On a recent visit to Charley Hutton's Color Studio, Charley Hutton gave us a working tour of Envirobase High Performance, PPG's line of waterborne basecoats. Though the information applied specifically to the paint, every so often he'd interrupt himself to reveal handy methods and potential pitfalls that escape most enthusiasts. "You could probably do a story about nothing but these little things," he observed at one point. That inspired us. So here we are.
What follows is largely a collection of very basic tips and tricks. Though some are perennial favorites in the paint-story world, they bear repeating for several reasons. Obviously this information serves newcomers. But probably more importantly, if not so obvious, it benefits seasoned professionals just as well. Over the years we've seen veterans violate a few of these simple rules. Old habits die hard; bad habits die harder.
Anytime is a great time to establish new habits, but right now may be the very best time to reevaluate old ones. Until now, many of us have gotten away with various sins, but our happy luck may be coming to an end. Though easy to use, the future generation of finishes won't forgive the same violations that paints of yore did.
Lots Of Clean, Dry Air
Air supply isn't the most critical element to spray paint. However, we treated it with priority because it's the first thing would-be painters should consider when planning a shop.
High-volume, low-pressure (HVLP) spray guns revolutionized paint transfer rates. High-pressure guns of yesteryear blasted paint at such intense velocity that more than half of the materials left the gun as a dense fog that ended up on everything but the target (Graco, makers of Sharpe guns, estimates about a 25-30 percent transfer rate for non-HVLP guns). By reducing the pressure and increasing the volume, however, modern HVLP guns can transfer at least 65 percent of all materials to the intended target (some achieve even greater transfer efficiency).
That increased transfer efficiency reduces material cost and pollution, but it requires one thing: lots of air. According to The Eastwood Company, compressor ratings tell only a part of the tale. Compressors, like engines, are rated when new and under ideal conditions and we all know what age does to mechanical things. Furthermore, every component in the system—pipe, elbows, regulators, filters, hose, and even fittings imposes a volume restriction. Again, according to Eastwood, if a system's air supply can't deliver enough air to a volume-sensitive tool like a paint gun, the finish will suffer.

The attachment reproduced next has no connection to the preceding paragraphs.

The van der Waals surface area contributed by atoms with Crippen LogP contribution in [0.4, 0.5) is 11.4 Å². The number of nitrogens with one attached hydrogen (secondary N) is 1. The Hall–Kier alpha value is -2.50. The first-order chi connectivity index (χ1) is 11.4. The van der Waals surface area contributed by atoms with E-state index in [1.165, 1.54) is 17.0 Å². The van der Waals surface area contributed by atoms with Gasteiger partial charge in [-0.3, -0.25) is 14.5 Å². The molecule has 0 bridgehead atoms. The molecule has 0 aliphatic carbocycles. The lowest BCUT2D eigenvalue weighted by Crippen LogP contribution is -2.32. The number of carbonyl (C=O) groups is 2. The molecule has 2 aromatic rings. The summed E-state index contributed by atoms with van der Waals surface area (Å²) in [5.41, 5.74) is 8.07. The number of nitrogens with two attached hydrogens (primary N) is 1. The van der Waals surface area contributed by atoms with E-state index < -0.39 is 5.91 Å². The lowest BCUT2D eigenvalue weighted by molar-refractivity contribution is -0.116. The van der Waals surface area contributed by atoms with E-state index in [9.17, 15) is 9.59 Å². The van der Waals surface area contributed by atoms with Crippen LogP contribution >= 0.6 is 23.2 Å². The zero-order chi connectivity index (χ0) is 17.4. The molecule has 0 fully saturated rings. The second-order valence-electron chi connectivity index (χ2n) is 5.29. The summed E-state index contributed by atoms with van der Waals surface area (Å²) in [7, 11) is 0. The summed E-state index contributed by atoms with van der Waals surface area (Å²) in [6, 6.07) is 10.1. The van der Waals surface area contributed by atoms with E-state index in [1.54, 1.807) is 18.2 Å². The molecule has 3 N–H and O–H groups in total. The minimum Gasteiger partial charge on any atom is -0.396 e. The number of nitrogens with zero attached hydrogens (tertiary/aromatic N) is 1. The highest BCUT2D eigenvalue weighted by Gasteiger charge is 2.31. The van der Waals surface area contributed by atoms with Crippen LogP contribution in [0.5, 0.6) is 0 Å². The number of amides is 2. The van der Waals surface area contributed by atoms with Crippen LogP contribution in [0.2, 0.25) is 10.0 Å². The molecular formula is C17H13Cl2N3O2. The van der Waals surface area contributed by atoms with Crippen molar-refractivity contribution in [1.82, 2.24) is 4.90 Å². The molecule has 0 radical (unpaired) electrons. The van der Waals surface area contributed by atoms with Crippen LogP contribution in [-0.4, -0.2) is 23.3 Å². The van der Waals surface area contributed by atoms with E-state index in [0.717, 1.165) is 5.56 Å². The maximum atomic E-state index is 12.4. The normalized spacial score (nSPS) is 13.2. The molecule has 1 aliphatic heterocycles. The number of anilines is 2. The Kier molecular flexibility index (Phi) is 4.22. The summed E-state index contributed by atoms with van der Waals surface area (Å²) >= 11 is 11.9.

Proper technique has always called for clean and dry air, but the new breeds of finishes are even more vulnerable. It goes without saying that the tiniest drop of oil introduced into the paint stream will obliterate a finish. Though waterborne systems rely on water as a transfer medium it goes without saying that an extra drop of water can throw the ratio out of whack … and wreck a finish.
The Foundation Is The Finish
Paint has always been notoriously thin, approximately 2-3 mils or roughly the thickness of a human hair. Though seemingly sparse, that's sufficient to fill 400-grit sanding marks.
Modern paints aren't so forgiving. As we revealed last month, waterborne basecoats achieve about 0.5-mil coverage. That's 15-25 percent of what older solvent-based paints could achieve. They rely on immaculately smooth surfaces. While Hutton says we can get away with 400-grit prep with solvent-based paints he advises at least 600-grit for waterborne finishes.